A federal judge has blocked a new Indiana law that would have required abortion providers to inform patients about the possibility of “reversing” a medication abortion. The Wednesday ruling prevents House Enrolled Act 1577 from taking effect tomorrow as scheduled.
‘I hear a roar’: May 2020 bar admittees make history with virtual admission ceremony
The May 2020 Indiana Bar Admission Ceremony was historic in several respects. Aside from taking place during a global pandemic, it was Indiana’s first virtual bar admission and the first where every admittee — all 105 — participated.Read More
A federal judge said he’ll soon decide whether to block a new Indiana law that would require doctors to tell women undergoing drug-induced abortions about a disputed treatment for potentially stopping the abortion process.
U.S. Supreme Court justices want Indiana to justify its absentee voting restrictions and have formally requested the Indiana Attorney General’s Office to respond to a constitutional challenge after the state previously waived its right to reply.
Druidism could soon become a formally recognized religion within the Indiana Department of Correction after a federal judge granted injunctive relief to a prisoner who claimed his religious rights were violated by the lack of communal Druid services in the DOC.
Judge Tanya Walton Pratt has been named the new chief judge of the U.S. District Court for the Southern District of Indiana, the court announced Monday, making history as the first person of color to lead the court.
The question of whether children in CHINS proceedings should be appointed counsel is best left for state court resolution, the 7th Circuit Court of Appeals has ruled, finding no “civil Gideon” principle requiring counsel in child welfare cases.
A nationwide class action against an Indiana insurer that alleged more than 3,600 policyholders were overcharged for premiums has been resolved through a $27 million settlement, plaintiffs’ attorneys said Friday. The settlement provides that each class member will receive at least $500, but most will receive $1,000 or more.
An Indiana federal judge has halted the U.S. government’s first execution of a female inmate in nearly seven decades, saying a court must first determine whether the Kansas woman who killed an expectant mother, cut the baby from her womb and then tried to pass off the newborn as her own is mentally competent.
An Indianapolis landlord has agreed to pay nearly $46,000 to settle a lawsuit that alleged he proposed exchanging sex for rent from a female tenant who lost her job during the early stages of the COVID-19 pandemic.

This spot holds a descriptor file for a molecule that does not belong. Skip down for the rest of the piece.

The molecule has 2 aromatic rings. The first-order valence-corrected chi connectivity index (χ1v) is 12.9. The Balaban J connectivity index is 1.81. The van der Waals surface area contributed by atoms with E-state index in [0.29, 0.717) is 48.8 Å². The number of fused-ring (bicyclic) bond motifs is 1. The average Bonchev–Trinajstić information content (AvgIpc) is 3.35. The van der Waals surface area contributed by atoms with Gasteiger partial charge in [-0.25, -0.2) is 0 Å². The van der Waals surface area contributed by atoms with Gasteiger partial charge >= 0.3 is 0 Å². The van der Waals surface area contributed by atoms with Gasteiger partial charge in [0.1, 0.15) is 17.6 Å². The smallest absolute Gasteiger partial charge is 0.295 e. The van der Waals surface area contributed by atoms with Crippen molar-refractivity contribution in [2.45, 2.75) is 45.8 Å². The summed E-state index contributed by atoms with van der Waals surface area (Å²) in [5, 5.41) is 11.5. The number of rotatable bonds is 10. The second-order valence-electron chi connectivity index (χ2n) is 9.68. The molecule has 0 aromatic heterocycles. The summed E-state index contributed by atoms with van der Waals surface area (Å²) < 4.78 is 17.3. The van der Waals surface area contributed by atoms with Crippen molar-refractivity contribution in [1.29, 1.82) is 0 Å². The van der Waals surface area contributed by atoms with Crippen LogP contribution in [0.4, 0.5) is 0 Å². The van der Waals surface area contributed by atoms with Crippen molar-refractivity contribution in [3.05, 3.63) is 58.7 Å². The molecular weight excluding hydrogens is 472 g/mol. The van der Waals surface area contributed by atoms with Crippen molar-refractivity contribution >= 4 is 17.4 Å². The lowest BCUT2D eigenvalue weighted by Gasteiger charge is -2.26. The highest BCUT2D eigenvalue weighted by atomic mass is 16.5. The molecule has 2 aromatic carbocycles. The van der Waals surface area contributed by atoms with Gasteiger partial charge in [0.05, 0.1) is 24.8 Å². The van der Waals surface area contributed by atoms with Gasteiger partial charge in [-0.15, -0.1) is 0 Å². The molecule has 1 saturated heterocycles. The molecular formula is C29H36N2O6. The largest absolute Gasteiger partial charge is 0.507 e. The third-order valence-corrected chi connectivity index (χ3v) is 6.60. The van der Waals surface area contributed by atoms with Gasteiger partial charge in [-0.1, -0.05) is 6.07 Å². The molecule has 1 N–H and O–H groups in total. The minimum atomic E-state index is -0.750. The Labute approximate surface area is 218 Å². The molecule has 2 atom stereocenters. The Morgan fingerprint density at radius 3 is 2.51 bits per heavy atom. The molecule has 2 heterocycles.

A federal judge in Indianapolis has denied a habeas petition filed on behalf of a convicted killer scheduled to die by lethal injection Thursday at the United States Penitentiary in Terre Haute. Defense attorneys immediately appealed, seeking a stay of execution.
Absentee ballots received by local election officials after noon on Election Day will not be counted, the 7th Circuit Court of Appeals has ruled, reversing a lower court that had issued an injunction in light of likely mail slowdowns caused by a surge in mail-in voting due to the pandemic.
Two former state lawmakers have been charged in federal court in Indianapolis with violations of campaign finance laws, the Indiana Southern District Attorney’s Office announced Tuesday.
Less than two months before the November presidential election, the Indiana Attorney General is countering a push to remove the state’s restrictions on mail-in voting by telling the 7th Circuit Court of Appeals those restrictions guard against fraud and encourage voter turnout.
The 7th Circuit Court of Appeals has granted a motion to expedite the appeal of the challenge to the state’s restrictions on absentee balloting, rejecting Indiana’s request to pump the brakes.
The state of Indiana has been ordered to respond by Monday to an appeal in a federal lawsuit seeking no-excuse absentee voting in the Nov. 3 general election, signaling the appellate court in Chicago may fast-track the challenge over mail-in voting just over two months ahead of the election.
A federal appeals court is being asked to take an expedited appeal of a ruling against no-excuse absentee voting in Indiana’s Nov. 3 general election, or to enter an immediate injunction that would permit all Hoosiers to vote by mail due to the pandemic.
A reading teacher fired earlier this year for Facebook posts that criticized a curriculum enhancement program used at her school has sued her former employer, claiming her firing violated her First Amendment rights.
An attempt to allow all eligible Hoosiers to vote by mail in the November general election has been thwarted by a federal judge who ruled the limits on absentee balloting do not deny state residents their fundamental right to vote.
Indiana law that says mail-in ballots must be received by noon on Election Day will disenfranchise voters and should be blocked, a federal lawsuit filed Thursday says.
The 7th Circuit Court of Appeals has temporarily stayed an execution scheduled for next week after finding that two issues raised by a Terre Haute inmate were “worthy of further exploration.” Wesley Ira Purkey’s execution was scheduled for July 15, but now it will be stayed “pending the completion of proceedings in the Seventh Circuit.”